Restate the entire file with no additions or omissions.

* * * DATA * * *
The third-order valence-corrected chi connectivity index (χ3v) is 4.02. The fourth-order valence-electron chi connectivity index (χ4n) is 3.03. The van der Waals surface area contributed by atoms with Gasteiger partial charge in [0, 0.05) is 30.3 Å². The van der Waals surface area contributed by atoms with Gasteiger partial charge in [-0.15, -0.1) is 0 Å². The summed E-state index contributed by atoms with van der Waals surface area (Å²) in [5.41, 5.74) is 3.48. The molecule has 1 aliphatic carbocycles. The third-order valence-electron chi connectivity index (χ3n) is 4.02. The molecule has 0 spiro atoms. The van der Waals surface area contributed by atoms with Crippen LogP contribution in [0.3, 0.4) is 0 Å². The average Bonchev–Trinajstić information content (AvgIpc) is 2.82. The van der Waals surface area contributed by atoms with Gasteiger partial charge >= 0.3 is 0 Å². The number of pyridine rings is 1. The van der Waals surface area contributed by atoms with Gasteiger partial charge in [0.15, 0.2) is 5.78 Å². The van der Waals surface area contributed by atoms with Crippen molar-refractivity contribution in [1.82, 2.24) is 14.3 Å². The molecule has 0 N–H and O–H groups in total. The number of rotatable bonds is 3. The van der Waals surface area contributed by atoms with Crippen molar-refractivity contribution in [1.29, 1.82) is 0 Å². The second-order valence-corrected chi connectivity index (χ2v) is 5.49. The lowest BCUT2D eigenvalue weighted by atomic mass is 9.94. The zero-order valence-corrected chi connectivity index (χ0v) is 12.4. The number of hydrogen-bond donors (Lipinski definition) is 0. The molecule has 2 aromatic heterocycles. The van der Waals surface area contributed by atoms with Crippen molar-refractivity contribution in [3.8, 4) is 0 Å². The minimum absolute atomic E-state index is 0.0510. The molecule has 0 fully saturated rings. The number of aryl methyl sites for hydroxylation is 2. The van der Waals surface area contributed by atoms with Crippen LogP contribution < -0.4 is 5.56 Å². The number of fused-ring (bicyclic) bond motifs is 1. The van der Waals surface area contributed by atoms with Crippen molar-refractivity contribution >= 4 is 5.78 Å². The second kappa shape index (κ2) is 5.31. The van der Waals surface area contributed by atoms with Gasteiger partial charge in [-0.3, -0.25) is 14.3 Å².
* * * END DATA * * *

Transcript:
The third-order valence-corrected chi connectivity index (χ3v) is 4.02. The fourth-order valence-electron chi connectivity index (χ4n) is 3.03. The van der Waals surface area contributed by atoms with Gasteiger partial charge in [0, 0.05) is 30.3 Å². The van der Waals surface area contributed by atoms with Gasteiger partial charge in [-0.15, -0.1) is 0 Å². The summed E-state index contributed by atoms with van der Waals surface area (Å²) in [5.41, 5.74) is 3.48. The molecule has 1 aliphatic carbocycles. The third-order valence-electron chi connectivity index (χ3n) is 4.02. The molecule has 0 spiro atoms. The van der Waals surface area contributed by atoms with Crippen LogP contribution in [0.3, 0.4) is 0 Å². The average Bonchev–Trinajstić information content (AvgIpc) is 2.82. The van der Waals surface area contributed by atoms with Gasteiger partial charge >= 0.3 is 0 Å². The number of pyridine rings is 1. The van der Waals surface area contributed by atoms with Gasteiger partial charge in [0.15, 0.2) is 5.78 Å². The van der Waals surface area contributed by atoms with Crippen molar-refractivity contribution in [1.82, 2.24) is 14.3 Å². The molecule has 0 N–H and O–H groups in total. The number of rotatable bonds is 3. The van der Waals surface area contributed by atoms with Crippen molar-refractivity contribution in [1.29, 1.82) is 0 Å². The second-order valence-corrected chi connectivity index (χ2v) is 5.49. The lowest BCUT2D eigenvalue weighted by atomic mass is 9.94. The zero-order valence-corrected chi connectivity index (χ0v) is 12.4. The number of hydrogen-bond donors (Lipinski definition) is 0. The molecule has 2 aromatic heterocycles. The van der Waals surface area contributed by atoms with Crippen molar-refractivity contribution in [3.8, 4) is 0 Å². The minimum absolute atomic E-state index is 0.0510. The molecule has 0 fully saturated rings. The number of aryl methyl sites for hydroxylation is 2. The van der Waals surface area contributed by atoms with Crippen LogP contribution < -0.4 is 5.56 Å². The number of fused-ring (bicyclic) bond motifs is 1. The van der Waals surface area contributed by atoms with Crippen molar-refractivity contribution >= 4 is 5.78 Å². The second kappa shape index (κ2) is 5.31. The van der Waals surface area contributed by atoms with Gasteiger partial charge in [-0.3, -0.25) is 14.3 Å².